January 11, 2010

the junk house - outbuilding edition

It has been a week since the lovely and well loved Farm Chick, Serena, featured this little blog as her link of the week. How stinkin fun for me. I have so enjoyed meeting all of you and can't thank Serena enough! I'll try though....Serena, you are the best and the original. Thanks for introducing me to your wonderful Farm Chick following!

So, after that little bit of sweetness, are you ready for some ugly?

It's been a while since we visited the Junk House, so perhaps a recap is in order.

Ten years ago, back when I was regularly taking hallucinogenic drugs (there's no other logical explanation) we bought the Junk House. The house was in bad shape, but it really wasn't that hard to see it had potential.

The outbuildings had potential too.

Potential to induce nightmares.

Individually, and aside from the extreme neglect they had suffered, the buildings are not the worst thing we could have dealt with. While there wasn't a lot of charm there, they could have been spruced up and made to work. However, they were grouped too close together, and had structural damage issues from a former resident who really, really liked fire. They needed to go.

Front....


Side....


Other side....


And back....


360 degrees of architecture gone bad.

Our farm actually used to be a dairy back in the day. Not far enough back for the buildings to have been really cool and old. Just far enough back for them to be really ugly and old.

This is what was left of the milking parlor, and I suppose I should be quite happy that all we had to deal with was four hundred million yards of concrete. I think it's safe to assume the buildings that used to be there probably made your eyes bleed as well.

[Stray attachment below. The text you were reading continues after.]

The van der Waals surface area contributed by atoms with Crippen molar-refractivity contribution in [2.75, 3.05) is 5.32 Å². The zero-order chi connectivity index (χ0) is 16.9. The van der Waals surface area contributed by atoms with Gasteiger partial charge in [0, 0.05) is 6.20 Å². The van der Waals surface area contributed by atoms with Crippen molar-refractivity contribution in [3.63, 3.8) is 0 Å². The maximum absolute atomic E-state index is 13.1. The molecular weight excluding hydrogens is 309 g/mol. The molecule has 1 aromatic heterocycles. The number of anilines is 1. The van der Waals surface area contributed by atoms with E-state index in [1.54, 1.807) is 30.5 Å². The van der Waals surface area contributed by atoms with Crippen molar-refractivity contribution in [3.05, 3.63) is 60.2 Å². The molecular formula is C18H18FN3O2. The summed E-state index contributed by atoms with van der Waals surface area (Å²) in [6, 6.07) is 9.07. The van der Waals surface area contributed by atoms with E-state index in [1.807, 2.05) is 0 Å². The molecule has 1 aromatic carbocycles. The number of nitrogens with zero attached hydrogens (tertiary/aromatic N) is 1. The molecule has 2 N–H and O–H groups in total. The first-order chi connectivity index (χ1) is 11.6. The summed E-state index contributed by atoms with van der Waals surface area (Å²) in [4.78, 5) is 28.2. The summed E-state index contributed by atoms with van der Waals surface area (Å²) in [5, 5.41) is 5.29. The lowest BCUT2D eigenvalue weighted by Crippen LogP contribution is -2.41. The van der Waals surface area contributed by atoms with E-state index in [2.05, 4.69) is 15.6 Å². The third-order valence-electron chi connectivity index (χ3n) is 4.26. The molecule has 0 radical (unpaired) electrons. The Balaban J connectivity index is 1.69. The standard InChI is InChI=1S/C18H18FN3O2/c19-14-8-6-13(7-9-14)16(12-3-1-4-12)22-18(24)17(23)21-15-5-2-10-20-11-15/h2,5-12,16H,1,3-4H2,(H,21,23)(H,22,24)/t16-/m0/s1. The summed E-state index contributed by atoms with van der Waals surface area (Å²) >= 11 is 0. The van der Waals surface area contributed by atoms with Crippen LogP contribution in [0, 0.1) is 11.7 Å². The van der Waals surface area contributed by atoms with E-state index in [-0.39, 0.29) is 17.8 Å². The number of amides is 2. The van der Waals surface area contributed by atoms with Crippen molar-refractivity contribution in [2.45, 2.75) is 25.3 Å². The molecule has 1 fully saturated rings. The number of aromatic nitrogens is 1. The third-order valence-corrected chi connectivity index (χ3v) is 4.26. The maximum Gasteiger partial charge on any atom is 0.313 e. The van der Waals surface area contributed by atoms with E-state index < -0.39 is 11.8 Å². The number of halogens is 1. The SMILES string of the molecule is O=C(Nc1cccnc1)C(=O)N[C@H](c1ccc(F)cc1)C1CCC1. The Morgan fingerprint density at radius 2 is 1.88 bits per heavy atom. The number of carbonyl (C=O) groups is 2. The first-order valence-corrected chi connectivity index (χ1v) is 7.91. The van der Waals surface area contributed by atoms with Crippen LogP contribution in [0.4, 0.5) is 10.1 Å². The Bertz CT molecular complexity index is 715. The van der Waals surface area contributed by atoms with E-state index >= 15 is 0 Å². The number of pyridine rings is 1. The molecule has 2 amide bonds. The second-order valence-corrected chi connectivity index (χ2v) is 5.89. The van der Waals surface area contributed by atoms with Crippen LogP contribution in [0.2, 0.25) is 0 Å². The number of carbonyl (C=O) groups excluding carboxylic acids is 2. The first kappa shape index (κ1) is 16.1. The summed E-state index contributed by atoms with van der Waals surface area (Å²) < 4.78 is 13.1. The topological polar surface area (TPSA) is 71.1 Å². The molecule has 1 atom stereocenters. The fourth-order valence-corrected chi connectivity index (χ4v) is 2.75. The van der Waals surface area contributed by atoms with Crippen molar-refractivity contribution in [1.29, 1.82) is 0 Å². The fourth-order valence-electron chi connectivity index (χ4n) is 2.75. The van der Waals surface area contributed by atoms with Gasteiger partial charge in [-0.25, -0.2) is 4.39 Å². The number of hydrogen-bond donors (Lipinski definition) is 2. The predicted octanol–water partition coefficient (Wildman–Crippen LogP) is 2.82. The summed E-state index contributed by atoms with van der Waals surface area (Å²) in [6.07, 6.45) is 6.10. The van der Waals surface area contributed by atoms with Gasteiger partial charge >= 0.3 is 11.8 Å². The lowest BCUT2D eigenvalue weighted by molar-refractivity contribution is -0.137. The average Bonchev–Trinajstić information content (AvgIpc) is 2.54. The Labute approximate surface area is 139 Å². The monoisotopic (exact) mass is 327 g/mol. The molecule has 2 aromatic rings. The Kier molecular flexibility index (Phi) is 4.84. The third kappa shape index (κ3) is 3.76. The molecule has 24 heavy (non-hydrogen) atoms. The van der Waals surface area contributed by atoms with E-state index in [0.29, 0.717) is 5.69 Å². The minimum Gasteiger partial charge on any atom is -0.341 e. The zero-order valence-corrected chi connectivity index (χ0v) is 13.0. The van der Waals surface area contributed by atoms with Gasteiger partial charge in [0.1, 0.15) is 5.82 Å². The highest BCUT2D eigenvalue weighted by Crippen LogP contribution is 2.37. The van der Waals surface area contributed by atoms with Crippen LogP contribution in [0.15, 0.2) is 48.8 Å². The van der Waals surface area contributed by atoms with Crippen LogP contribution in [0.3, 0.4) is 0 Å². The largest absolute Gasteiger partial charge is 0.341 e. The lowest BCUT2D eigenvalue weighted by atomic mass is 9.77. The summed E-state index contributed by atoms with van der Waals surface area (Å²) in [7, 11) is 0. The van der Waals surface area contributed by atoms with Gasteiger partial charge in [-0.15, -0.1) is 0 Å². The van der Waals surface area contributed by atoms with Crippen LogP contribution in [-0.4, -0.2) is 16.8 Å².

It's hard to see, but there is another pad of concrete beyond this one. Lots and lots of concrete.

Here is the far end of that second concrete pad.


I suppose now would be the appropriate time to tell you that our pond started out as a manure pit for the dairy. Yum.

After all the concrete was broken up and disposed of, we planted grass in it's place. Lots and lots of grass. And my last resident mower only has a couple years left at home.


Eventually, that group of buildings was demolished and a new barn was built.


Much better.

We still have two more buildings to deal with. One has major cute potential - it's a hexagon shape and when it's done it will be very cool.
The other one, while not as bad as those showcased above, still needs to pretty much go to the great metal siding scrapyard in the sky and be reborn of barn wood. As the new barn totally blocks it from daily sight, it's not a super high priority.

I have to say that while I certainly err on the drama/whining side of Junk House story telling, going back through the pictures from those early days reminds me of how glad I am we took our sad little farm and helped it become the happy place it is today. Hallucinogenic drugs or not, and while I might not choose to do it all again, I'm so glad we saw a glimpse of what this little patch of country land could be, and dove in.

26 comments:

  1. WHOA SWEETIE!!!